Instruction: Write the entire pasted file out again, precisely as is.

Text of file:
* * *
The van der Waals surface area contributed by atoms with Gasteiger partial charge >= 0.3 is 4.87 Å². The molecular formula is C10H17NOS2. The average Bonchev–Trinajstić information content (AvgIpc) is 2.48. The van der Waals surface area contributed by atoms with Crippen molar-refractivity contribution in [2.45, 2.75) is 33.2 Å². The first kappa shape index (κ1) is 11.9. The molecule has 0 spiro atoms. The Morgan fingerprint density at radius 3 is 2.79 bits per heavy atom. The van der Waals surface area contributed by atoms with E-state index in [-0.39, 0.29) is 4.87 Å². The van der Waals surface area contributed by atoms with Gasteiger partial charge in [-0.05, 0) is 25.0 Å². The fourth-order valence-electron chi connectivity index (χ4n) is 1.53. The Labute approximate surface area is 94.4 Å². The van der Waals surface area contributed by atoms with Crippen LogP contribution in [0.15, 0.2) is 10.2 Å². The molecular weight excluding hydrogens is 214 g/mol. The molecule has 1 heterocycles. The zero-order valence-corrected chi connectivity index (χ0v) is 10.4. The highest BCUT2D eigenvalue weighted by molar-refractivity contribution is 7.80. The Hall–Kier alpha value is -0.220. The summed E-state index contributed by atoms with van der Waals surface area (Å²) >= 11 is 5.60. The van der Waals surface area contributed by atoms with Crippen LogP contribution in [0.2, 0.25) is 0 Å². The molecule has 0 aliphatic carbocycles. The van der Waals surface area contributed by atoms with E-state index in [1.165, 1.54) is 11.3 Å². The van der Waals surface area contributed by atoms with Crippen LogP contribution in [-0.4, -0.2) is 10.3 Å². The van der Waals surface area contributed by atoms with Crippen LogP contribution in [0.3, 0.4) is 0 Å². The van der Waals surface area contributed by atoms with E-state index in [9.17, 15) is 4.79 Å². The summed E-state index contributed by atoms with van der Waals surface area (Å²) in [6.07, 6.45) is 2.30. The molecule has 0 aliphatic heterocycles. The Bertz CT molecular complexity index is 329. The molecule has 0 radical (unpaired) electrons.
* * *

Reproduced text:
The van der Waals surface area contributed by atoms with Gasteiger partial charge >= 0.3 is 4.87 Å². The molecular formula is C10H17NOS2. The average Bonchev–Trinajstić information content (AvgIpc) is 2.48. The van der Waals surface area contributed by atoms with Crippen molar-refractivity contribution in [2.45, 2.75) is 33.2 Å². The first kappa shape index (κ1) is 11.9. The molecule has 0 spiro atoms. The Morgan fingerprint density at radius 3 is 2.79 bits per heavy atom. The van der Waals surface area contributed by atoms with E-state index in [-0.39, 0.29) is 4.87 Å². The van der Waals surface area contributed by atoms with Gasteiger partial charge in [-0.05, 0) is 25.0 Å². The fourth-order valence-electron chi connectivity index (χ4n) is 1.53. The Labute approximate surface area is 94.4 Å². The van der Waals surface area contributed by atoms with Crippen LogP contribution in [0.15, 0.2) is 10.2 Å². The molecular weight excluding hydrogens is 214 g/mol. The molecule has 1 heterocycles. The zero-order valence-corrected chi connectivity index (χ0v) is 10.4. The highest BCUT2D eigenvalue weighted by molar-refractivity contribution is 7.80. The Hall–Kier alpha value is -0.220. The summed E-state index contributed by atoms with van der Waals surface area (Å²) >= 11 is 5.60. The van der Waals surface area contributed by atoms with Crippen LogP contribution in [0.2, 0.25) is 0 Å². The molecule has 0 aliphatic carbocycles. The van der Waals surface area contributed by atoms with E-state index in [1.165, 1.54) is 11.3 Å². The van der Waals surface area contributed by atoms with Crippen LogP contribution in [-0.4, -0.2) is 10.3 Å². The van der Waals surface area contributed by atoms with Crippen LogP contribution in [0.3, 0.4) is 0 Å². The van der Waals surface area contributed by atoms with E-state index in [9.17, 15) is 4.79 Å². The summed E-state index contributed by atoms with van der Waals surface area (Å²) in [6.07, 6.45) is 2.30. The molecule has 0 aliphatic heterocycles. The Bertz CT molecular complexity index is 329. The molecule has 0 radical (unpaired) electrons.